Connecting students to their community, place-based education supports students in discovering, analyzing and solving problems and developing a sense of place.
Intended Outcomes of Service:
Teachers will learn the tenets of place-based education, implement curriculum-embedded, place-based project within their classrooms, and learn strategies and techniques that support this learning.
Examples of Service:
- Teachers meeting with field coordinators to plan part of their project
- Teams of teachers engaged in regular school meetings to work on their place-based education plan
- School buildings engaging in place-based education leadership teams
- Teachers participate in summer institutes, dinner and dialogues, and carry out their projects - which they celebrate at a youth symposium
- Direct service to student or students
- Individual or group of classroom teachers (grade level, department, etc.)
- School building or district administrator
- School building leadership team
- Facilitation of a meeting (more than 1 other person)
- Providing or leading training on a specific topic (conducting a workshop)
- Modeling instructional practices in the classroom
- Working directly with students (Instruction/Facilitation)
- Working directly with administrators or building leadership teams
- Being an attendee (content expert) at a meeting (not facilitating)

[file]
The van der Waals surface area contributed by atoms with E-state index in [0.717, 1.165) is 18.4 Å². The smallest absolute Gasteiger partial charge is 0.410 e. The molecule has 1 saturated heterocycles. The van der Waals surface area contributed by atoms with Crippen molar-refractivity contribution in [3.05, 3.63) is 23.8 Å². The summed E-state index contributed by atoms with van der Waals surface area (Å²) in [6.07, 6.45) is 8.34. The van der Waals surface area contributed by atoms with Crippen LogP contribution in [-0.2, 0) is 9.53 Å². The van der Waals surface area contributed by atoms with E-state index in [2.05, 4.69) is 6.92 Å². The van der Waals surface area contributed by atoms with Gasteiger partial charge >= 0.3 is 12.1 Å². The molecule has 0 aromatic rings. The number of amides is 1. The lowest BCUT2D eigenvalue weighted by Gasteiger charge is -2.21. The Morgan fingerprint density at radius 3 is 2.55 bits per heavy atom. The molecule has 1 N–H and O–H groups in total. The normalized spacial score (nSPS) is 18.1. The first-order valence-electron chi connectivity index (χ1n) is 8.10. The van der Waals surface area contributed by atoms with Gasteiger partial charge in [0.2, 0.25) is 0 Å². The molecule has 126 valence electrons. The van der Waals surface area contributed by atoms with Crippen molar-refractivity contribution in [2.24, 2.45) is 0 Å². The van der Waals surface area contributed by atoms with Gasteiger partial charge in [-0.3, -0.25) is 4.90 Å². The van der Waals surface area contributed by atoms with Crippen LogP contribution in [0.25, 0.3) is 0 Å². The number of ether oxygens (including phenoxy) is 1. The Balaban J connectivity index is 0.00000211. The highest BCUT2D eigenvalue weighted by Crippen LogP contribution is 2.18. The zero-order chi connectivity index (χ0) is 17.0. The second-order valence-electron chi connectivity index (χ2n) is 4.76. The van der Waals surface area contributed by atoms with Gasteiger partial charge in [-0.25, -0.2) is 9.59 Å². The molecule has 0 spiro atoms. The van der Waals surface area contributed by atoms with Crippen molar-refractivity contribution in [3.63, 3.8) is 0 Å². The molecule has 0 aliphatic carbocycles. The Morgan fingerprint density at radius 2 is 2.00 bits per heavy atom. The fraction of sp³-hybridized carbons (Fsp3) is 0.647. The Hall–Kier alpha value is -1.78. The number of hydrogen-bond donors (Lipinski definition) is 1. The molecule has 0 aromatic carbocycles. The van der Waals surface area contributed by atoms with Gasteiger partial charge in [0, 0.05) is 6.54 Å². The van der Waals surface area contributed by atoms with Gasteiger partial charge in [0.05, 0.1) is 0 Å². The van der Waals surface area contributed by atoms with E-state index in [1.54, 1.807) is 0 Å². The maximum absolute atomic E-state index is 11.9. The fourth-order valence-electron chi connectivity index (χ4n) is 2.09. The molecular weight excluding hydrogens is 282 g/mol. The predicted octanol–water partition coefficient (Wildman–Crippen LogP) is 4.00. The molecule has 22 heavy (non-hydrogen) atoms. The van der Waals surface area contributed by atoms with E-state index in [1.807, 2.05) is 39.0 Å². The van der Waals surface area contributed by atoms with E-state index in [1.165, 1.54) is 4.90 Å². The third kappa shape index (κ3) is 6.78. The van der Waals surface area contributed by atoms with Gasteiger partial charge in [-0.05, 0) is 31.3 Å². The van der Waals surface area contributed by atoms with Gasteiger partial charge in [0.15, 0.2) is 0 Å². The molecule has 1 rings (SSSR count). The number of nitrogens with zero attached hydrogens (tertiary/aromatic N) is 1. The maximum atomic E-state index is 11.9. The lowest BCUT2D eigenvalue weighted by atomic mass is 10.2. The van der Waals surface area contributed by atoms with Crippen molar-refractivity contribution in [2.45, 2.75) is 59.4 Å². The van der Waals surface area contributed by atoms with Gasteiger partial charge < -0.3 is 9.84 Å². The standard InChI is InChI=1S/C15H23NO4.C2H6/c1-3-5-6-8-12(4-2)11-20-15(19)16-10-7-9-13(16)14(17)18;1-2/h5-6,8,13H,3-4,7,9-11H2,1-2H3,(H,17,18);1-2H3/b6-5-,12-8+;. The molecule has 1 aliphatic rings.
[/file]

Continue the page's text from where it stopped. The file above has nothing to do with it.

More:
- Planning with a teacher(s) (1-1 or group)
- Analyzing data with a teacher(s) or leadership team (1-1 or group)
- Cognitive coaching (feedback)
- Advising/recommending a course of action
- Coordinating an event, activity, or collaboration
- WMGLSI - West Michigan Great Lakes Stewardship Initiative
STEM PBL Academy
Project-based learning provides an opportunity for real world connections to be made and contexts explored within the four disciplines of STEM - Science, Technology, Engineering, and Mathematics.
Student projects pose important questions for them to think about and inquiries to explore. Technology is used in a range of ways to enhance and promote student learning and deepen understanding. Opportunities for reflection, feedback, and modifications are provided through various stages in the project.
Students engage in critical and creative thinking as they solve the problem presented. Teachers play a crucial role in framing questions and guiding students to think and frame their thoughts and devise possible solutions as they work mathematically, scientifically and technologically to solve problems which present themselves.
West Michigan GLSI
The Great Lakes Stewardship Initiative is a unique model that uses place-based education to connect schools with their communities to create learning experiences for students that have lasting impacts on the environment.
Through regional hubs, teachers receive professional development to better facilitate inquiry-based learning and problem solving. Collaboration between schools and communities provides students with the opportunity to address local environmental issues.
The resulting vibrant, hands-on learning experiences are designed to increase student achievement and help young Michigan residents become lifelong advocates for the Great Lakes.